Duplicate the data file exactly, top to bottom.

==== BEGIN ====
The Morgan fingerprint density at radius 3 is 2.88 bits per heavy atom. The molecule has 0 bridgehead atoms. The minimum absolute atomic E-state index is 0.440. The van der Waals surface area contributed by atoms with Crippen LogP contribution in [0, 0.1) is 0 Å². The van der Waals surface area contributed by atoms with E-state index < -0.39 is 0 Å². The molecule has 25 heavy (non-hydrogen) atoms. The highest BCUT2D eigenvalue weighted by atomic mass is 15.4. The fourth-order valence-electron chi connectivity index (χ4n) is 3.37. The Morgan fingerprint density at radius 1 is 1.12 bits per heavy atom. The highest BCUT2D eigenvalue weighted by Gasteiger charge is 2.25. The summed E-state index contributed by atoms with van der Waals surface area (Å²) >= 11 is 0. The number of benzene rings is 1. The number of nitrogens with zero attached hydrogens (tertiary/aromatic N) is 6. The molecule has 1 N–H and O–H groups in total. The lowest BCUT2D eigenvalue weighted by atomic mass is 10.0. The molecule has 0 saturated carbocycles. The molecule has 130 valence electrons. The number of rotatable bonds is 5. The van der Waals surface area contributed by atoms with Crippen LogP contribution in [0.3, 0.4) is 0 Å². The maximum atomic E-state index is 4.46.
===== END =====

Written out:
The Morgan fingerprint density at radius 3 is 2.88 bits per heavy atom. The molecule has 0 bridgehead atoms. The minimum absolute atomic E-state index is 0.440. The van der Waals surface area contributed by atoms with Crippen LogP contribution in [0, 0.1) is 0 Å². The van der Waals surface area contributed by atoms with E-state index < -0.39 is 0 Å². The molecule has 25 heavy (non-hydrogen) atoms. The highest BCUT2D eigenvalue weighted by atomic mass is 15.4. The fourth-order valence-electron chi connectivity index (χ4n) is 3.37. The Morgan fingerprint density at radius 1 is 1.12 bits per heavy atom. The highest BCUT2D eigenvalue weighted by Gasteiger charge is 2.25. The summed E-state index contributed by atoms with van der Waals surface area (Å²) >= 11 is 0. The number of benzene rings is 1. The number of nitrogens with zero attached hydrogens (tertiary/aromatic N) is 6. The molecule has 1 N–H and O–H groups in total. The lowest BCUT2D eigenvalue weighted by atomic mass is 10.0. The molecule has 0 saturated carbocycles. The molecule has 130 valence electrons. The number of rotatable bonds is 5. The van der Waals surface area contributed by atoms with Crippen LogP contribution in [0.3, 0.4) is 0 Å². The maximum atomic E-state index is 4.46.